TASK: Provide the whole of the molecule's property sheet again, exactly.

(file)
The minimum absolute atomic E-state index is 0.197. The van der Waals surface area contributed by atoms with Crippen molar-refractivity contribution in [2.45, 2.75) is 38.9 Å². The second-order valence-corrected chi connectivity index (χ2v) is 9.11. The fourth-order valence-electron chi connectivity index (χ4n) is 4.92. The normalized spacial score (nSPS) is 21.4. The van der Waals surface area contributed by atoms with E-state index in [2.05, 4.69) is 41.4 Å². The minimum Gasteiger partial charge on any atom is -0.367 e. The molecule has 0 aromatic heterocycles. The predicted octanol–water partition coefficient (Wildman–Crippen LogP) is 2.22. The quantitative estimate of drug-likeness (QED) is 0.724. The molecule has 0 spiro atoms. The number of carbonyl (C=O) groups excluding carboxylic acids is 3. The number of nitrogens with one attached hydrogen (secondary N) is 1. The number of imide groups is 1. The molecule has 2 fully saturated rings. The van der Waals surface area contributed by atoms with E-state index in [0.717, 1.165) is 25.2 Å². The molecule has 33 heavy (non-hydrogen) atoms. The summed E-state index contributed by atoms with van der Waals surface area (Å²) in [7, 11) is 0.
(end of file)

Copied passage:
The minimum absolute atomic E-state index is 0.197. The van der Waals surface area contributed by atoms with Crippen molar-refractivity contribution in [2.45, 2.75) is 38.9 Å². The second-order valence-corrected chi connectivity index (χ2v) is 9.11. The fourth-order valence-electron chi connectivity index (χ4n) is 4.92. The normalized spacial score (nSPS) is 21.4. The van der Waals surface area contributed by atoms with E-state index in [2.05, 4.69) is 41.4 Å². The minimum Gasteiger partial charge on any atom is -0.367 e. The molecule has 0 aromatic heterocycles. The predicted octanol–water partition coefficient (Wildman–Crippen LogP) is 2.22. The quantitative estimate of drug-likeness (QED) is 0.724. The molecule has 0 spiro atoms. The number of carbonyl (C=O) groups excluding carboxylic acids is 3. The number of nitrogens with one attached hydrogen (secondary N) is 1. The number of imide groups is 1. The molecule has 2 fully saturated rings. The van der Waals surface area contributed by atoms with E-state index in [0.717, 1.165) is 25.2 Å². The molecule has 33 heavy (non-hydrogen) atoms. The summed E-state index contributed by atoms with van der Waals surface area (Å²) in [7, 11) is 0.